SPEEA warns Kan. workers; McNerney in S.C.; Qatar's 787s
Although union members won't be going out on strike just yet, the potential for a work stoppage later on prompted SPEEA officials to warn workers at Boeing supplier Spirit AeroSystems in Wichita, Kan., the Wichita Eagle reported over the weekend. A strike at Boeing here in the Puget Sound region could cause a work slowdown at suppliers like Spirit, SPEEA officials warned. The 2008 Machinists strike, which lasted 57 days, forced Spirit to implement shorter workweeks and to furlough some employees.
While Boeing's Puget Sound area SPEEA members are voting Monday, the company's CEO Jim McNerney will be in Charleston, S.C. McNerney will be attending a business conference there organized by U.S. Rep. Tim Scott, R-S.C., reports the Associated Press. Boeing's CEO also could be in South Carolina to attend the delivery of the first 787 assembled at the company's North Charleston site. That delivery, to Air India, was expected to take place last week. Boeing's North Charleston site is not unionized, as the state's governor has often pointed out.
The 787 will loom large in Seattle today. The Dreamliner's launch customer, All Nippon Airways, begins 787 commercial flights out of Seattle-Tacoma International Airport. Boeing delivered ANA's first 787 in September 2011. Although there are six airlines flying the 787, ANA is the first to introduce 787 service into Sea-Tac. ANA and its passengers has been pleased with the 787. The carrier recently placed a follow-on order for 11 787-9s.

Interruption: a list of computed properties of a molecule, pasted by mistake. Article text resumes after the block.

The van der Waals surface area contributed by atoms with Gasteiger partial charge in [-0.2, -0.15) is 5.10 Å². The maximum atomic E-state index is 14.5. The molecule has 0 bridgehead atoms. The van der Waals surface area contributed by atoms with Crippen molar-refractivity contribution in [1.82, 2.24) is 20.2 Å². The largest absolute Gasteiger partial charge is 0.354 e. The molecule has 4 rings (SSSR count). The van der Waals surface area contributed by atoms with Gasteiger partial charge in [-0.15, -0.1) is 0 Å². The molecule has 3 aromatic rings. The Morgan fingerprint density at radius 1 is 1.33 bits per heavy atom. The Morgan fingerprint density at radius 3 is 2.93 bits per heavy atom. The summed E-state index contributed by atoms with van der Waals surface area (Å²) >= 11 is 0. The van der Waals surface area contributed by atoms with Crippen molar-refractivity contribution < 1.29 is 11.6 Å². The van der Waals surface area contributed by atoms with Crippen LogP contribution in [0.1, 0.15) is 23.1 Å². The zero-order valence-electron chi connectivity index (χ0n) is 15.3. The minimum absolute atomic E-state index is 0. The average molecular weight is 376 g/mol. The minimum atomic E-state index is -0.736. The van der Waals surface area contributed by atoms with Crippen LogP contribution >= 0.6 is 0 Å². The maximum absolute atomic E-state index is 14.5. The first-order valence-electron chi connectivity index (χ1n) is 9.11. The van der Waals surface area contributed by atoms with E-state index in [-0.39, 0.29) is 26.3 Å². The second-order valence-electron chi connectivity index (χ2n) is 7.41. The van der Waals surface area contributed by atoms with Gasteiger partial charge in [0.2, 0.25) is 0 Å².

One airline that is not flying the 787 yet is Qatar Airways, which expected its first Dreamliner in August. Qatar's CEO Akbar Al Baker blasted Boeing over 787 delays in this Flightglobal story. Delays in delivering Qatar's 787s are forcing the airline to push back route expansion plans. Al Baker says the carrier didn't think Boeing would have “failed so badly” on 787 deliveries. This is hardly the first time Al Baker has admonished Boeing over the 787. Qatar's CEO said in 2009 that if he were in charge of Boeing “heads would roll.”
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